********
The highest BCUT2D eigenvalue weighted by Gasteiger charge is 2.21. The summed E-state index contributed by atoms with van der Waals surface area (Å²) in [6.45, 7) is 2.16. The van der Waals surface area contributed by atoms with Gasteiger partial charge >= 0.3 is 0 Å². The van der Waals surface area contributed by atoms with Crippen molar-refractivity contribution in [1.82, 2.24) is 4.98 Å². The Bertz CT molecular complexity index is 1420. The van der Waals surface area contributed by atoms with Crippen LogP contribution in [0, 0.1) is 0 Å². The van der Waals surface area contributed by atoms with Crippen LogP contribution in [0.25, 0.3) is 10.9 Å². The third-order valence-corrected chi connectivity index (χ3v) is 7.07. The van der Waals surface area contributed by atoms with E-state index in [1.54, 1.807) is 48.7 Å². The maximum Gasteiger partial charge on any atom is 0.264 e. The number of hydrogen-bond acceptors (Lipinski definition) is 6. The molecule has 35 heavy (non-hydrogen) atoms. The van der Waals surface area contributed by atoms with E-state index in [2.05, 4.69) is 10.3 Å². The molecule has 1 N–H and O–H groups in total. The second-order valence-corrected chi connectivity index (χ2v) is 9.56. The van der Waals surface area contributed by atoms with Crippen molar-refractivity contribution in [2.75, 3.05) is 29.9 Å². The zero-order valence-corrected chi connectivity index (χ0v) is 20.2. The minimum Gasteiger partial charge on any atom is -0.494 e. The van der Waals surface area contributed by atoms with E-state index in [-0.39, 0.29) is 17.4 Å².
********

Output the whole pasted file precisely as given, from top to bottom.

The highest BCUT2D eigenvalue weighted by Gasteiger charge is 2.21. The summed E-state index contributed by atoms with van der Waals surface area (Å²) in [6.45, 7) is 2.16. The van der Waals surface area contributed by atoms with Gasteiger partial charge >= 0.3 is 0 Å². The van der Waals surface area contributed by atoms with Crippen molar-refractivity contribution in [1.82, 2.24) is 4.98 Å². The Bertz CT molecular complexity index is 1420. The van der Waals surface area contributed by atoms with Crippen LogP contribution in [0, 0.1) is 0 Å². The van der Waals surface area contributed by atoms with Crippen LogP contribution in [0.25, 0.3) is 10.9 Å². The third-order valence-corrected chi connectivity index (χ3v) is 7.07. The van der Waals surface area contributed by atoms with E-state index in [1.54, 1.807) is 48.7 Å². The maximum Gasteiger partial charge on any atom is 0.264 e. The number of hydrogen-bond acceptors (Lipinski definition) is 6. The molecule has 35 heavy (non-hydrogen) atoms. The van der Waals surface area contributed by atoms with E-state index in [2.05, 4.69) is 10.3 Å². The molecule has 1 N–H and O–H groups in total. The second-order valence-corrected chi connectivity index (χ2v) is 9.56. The van der Waals surface area contributed by atoms with Crippen molar-refractivity contribution in [2.75, 3.05) is 29.9 Å². The zero-order valence-corrected chi connectivity index (χ0v) is 20.2. The minimum Gasteiger partial charge on any atom is -0.494 e. The van der Waals surface area contributed by atoms with E-state index in [-0.39, 0.29) is 17.4 Å².